Friday, January 26, 2018

Small businesses are not that special after all

A thought-provoking article in today's Report On Business dares to question the conventional wisdom that small businesses are somehow "special", particularly in their ability to create jobs, and so should receive special treatment, like the hugely beneficial small business tax rates that are in force. It is something I have often wondered about.
The small business lobby does seem to be influential and powerful beyond its deserts. Government regularly pussyfoot around it, not wanting to be seen to snub the golden goose of small business. It is an article of faith that small businesses need special treatment and deserve to lay less tax than the big players. But are they really the job-creating machine they claim to be?
For a small business in an established industry - take roofing as an example - any job they do takes that job away from another business. After all, there are only a finite number of roofing jobs to go round. So, from the perspective of the economy as a whole, it can be argued that the work of one small roofing company adds nothing to the economy. Even new start-up companies are effectively doing nothing more than shuffling jobs around. It's a compelling argument.
It turns out that the net number of jobs that small businesses generate is actually not that special, especially when we consider that so many small companies go bust. Recent American research concludes that businesses with 20 or fewer employees only created 16% of the new jobs between 1992 and 2010, while companies with 500+ employees created nearly 40% of the new jobs.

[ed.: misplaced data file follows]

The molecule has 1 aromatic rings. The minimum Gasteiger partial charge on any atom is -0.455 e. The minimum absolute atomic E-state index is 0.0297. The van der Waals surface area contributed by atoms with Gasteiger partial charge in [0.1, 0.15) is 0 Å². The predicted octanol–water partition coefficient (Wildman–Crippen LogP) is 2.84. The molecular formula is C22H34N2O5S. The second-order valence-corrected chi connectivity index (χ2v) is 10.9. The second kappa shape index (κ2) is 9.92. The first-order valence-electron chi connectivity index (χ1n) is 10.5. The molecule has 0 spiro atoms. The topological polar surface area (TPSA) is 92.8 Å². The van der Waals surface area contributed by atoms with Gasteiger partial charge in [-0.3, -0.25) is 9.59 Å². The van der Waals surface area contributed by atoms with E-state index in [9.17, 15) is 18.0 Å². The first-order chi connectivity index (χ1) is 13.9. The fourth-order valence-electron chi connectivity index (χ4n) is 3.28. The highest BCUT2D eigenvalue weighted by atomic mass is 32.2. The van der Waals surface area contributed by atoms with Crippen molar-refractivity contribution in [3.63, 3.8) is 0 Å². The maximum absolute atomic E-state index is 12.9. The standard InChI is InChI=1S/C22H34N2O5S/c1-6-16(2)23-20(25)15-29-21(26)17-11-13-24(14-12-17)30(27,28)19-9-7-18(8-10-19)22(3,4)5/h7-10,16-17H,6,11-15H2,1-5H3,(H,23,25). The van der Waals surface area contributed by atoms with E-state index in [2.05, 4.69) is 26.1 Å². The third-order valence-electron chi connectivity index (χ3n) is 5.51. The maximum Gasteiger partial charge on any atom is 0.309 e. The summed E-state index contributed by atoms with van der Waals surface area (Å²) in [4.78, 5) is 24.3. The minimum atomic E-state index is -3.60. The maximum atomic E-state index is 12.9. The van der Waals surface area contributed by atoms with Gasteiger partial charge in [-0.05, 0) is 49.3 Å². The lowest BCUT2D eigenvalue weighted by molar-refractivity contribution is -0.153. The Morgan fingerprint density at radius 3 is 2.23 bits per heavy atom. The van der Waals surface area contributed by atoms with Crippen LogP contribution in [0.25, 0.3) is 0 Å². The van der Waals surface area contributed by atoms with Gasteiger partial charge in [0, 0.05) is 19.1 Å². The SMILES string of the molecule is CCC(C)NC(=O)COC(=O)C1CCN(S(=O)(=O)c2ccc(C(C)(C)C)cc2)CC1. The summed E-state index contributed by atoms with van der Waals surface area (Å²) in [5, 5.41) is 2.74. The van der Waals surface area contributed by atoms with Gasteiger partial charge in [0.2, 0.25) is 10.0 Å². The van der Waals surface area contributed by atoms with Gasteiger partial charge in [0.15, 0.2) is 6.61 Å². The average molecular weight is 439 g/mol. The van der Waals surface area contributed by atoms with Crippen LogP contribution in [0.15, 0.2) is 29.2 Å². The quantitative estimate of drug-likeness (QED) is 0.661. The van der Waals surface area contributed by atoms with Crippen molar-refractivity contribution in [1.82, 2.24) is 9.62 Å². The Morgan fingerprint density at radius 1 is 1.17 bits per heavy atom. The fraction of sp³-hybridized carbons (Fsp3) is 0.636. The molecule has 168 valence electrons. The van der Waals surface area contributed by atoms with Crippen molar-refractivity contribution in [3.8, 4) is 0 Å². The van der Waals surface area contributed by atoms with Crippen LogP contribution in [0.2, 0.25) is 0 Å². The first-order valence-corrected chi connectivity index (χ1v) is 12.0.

What may be more important is the age of the company. Young businesses of any size do tend to produce new jobs, while older, more established companies of any size tend not to. So, maybe that is where our tax-breaks should be directed? Otherwise, we risk handing out special favours to small companies as a reward for staying small, rather than encouraging them to grow and achieve economies of scale. The RIMs and Amazons of the world had no intentions of staying small, and small business taxation did not feature in their planning.
Interestingly, when Britain did away with its small business tax advantage in the early 2010s, the number of small businesses in Britain hit record levels. So, go figure. Is small business specialness an idea whose time has come and gone?

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